It was 1970 and my mother gathered us together to tell us that her mother had passed away. We lived a few hours away, so seeing my grandparents was a big event and only 1 or 2 times a year. We loved being there, everyone did.
At her funeral there were so many people, they filled every available space in the church and about the same number had to stand outside the church. I was so young, just turned 13, but who were all these people at ‘my’ grandmothers funeral. They weren’t relatives, I never saw them before – obviously this was the first funeral I had ever been to.
Later on, my grandfather had all the girls go downstairs and clean out the trunks and items in the basement. The boys went outside and cleaned items out of the big barn. Grandpa did not want to live in this place without the love of his life, he was so heartbroken, I ached inside for him.
Many items, letters, documents and photos were discovered. None of their children (our parents) knew they even existed. One didn’t go snooping through other peoples things.
Someone started a fire to burn moldy items, but so sadly without asking the other siblings, one sibling, who was known for an overly tidy house, began to throw out those olde things! NO! cried one aunt by marriage and told the others to stop her.
This aunt, had lost her mother recently and they had discovered many unknown treasures as well.
Thankfully, she knew what she saw, and knew the value of those old dusty photos and letters and documents and books. Some could not be saved, but the ones that did are such treasures. The items were divided and my mom volunteered to put all the items and letters and photos in a thin booklet for each of the siblings.
This journey took her some time and because items were scattered to different relatives, some items were never seen again. Not that anyone was hoarding items, but letters and documents read at the dividing were never seen again. One such letter told of a relative that was helping to sew the flag during the American Revolution.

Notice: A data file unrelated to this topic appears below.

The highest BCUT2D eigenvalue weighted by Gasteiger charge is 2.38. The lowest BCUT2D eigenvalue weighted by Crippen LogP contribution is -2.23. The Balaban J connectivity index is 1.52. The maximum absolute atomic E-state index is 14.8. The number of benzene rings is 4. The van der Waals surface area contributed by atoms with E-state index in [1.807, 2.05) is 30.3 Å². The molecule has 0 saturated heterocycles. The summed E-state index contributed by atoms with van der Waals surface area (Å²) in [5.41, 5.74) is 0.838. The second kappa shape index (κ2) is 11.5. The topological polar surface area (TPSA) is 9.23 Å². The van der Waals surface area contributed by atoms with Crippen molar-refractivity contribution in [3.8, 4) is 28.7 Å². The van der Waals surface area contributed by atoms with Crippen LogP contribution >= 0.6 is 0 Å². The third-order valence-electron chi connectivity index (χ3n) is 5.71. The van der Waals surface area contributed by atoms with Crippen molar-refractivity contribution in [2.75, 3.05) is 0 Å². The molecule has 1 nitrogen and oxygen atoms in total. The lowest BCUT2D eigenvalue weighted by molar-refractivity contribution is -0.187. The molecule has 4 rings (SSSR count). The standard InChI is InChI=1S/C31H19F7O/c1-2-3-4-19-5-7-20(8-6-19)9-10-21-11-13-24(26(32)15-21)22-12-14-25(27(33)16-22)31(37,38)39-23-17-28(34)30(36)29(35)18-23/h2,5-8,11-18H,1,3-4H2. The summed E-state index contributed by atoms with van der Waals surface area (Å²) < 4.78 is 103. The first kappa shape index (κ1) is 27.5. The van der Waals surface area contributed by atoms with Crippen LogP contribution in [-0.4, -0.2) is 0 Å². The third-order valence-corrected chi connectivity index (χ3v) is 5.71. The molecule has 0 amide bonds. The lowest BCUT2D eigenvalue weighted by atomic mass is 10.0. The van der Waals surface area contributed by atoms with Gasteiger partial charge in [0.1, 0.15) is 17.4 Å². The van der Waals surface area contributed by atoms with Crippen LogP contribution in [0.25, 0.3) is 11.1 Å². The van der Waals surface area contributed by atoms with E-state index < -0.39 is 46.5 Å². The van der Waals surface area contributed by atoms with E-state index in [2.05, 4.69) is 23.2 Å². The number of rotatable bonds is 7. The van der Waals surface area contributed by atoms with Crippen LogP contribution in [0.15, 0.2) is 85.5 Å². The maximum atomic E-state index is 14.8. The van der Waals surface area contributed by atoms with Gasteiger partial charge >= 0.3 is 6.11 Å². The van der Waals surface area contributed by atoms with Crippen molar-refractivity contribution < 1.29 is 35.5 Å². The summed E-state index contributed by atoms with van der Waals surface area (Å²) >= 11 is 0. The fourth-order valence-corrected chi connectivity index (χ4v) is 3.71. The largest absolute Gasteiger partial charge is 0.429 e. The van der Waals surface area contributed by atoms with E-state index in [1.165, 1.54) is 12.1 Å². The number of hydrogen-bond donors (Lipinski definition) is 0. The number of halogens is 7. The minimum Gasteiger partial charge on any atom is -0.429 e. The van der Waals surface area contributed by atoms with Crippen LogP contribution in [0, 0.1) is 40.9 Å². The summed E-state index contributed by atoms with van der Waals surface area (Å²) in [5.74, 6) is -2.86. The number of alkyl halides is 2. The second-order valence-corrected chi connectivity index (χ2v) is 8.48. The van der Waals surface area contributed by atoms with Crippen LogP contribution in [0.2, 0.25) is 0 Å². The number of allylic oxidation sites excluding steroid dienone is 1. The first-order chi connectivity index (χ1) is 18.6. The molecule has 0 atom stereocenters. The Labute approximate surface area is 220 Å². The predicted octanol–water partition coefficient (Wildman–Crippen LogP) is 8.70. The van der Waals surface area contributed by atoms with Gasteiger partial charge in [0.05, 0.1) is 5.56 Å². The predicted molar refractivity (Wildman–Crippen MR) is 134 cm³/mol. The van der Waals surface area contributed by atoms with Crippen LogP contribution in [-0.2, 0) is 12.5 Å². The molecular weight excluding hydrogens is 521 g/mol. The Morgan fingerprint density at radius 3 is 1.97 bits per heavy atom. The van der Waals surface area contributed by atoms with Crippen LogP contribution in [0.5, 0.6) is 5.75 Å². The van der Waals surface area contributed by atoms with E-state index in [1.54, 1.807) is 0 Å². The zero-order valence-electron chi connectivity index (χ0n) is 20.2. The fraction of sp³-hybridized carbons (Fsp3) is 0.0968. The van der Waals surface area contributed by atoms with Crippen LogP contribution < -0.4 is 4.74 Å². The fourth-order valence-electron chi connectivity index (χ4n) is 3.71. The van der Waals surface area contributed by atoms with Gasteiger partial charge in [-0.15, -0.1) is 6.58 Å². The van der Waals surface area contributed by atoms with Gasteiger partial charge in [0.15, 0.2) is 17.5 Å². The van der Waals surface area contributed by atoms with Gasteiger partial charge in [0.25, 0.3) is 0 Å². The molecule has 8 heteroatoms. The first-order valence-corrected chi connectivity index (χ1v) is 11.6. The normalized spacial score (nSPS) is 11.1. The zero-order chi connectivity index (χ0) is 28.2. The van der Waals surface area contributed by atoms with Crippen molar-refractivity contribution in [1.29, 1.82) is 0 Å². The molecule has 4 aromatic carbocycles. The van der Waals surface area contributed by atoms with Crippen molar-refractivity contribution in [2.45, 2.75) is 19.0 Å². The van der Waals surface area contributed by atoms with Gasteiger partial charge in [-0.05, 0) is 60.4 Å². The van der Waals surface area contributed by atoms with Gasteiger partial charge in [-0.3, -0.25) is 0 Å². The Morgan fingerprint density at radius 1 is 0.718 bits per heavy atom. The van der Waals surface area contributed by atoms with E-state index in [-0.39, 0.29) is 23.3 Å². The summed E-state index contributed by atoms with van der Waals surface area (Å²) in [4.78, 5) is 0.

So if my mother was doing all of this, what has that got to do with me? I really wanted to help, but I was the youngest child, one of the youngest of all the grandchildren, and was not allowed to help out, but I did get to hear the stories.
Then one day my mother had a stroke, small ones at first, then after my father passed on, she had 3 major strokes. Since, I had done some family research on my own, I was now the only one interested in and available to take on the family history.
My first task was to put together a family reunion and I asked each family member to bring what they had, if they could, and I would either photograph or scan on a flatbed scanner the items they brought. Then they could take their items home and I gave CD’s of what was shared. Everyone helped me get the pedigree correct and the participation was wonderful!
Later that year I was able to go to another relative’s home and document all that they had and they gave me the items that belonged to my mother. Wow! what a gift that was!
This has been an exciting, disturbing, heartbreaking, heart filling, amazing and tremendously fulfilling journey. It is far from over, the more I discover the more I need to research and discover.
One note to help you all with your journey – Do It Now! write those stories down that you hear relatives share, get the names of those people in the photos and write them on the back of the photos. Too many times I was setting up a time to visit an aunt or uncle, only to get a call they had passed away the week before. Devastating! I waited too long to go visit.
Don’t Wait! Do It Now!
My next Blog I will try to go more in depth in tracing information back to the primary documents. Sometimes it is very easy, sometimes it is not where you would think it would be and sometimes it can take a couple years to find something.
Thank you for letting me take this journey part way with you and Thank you for letting me share my journey with you.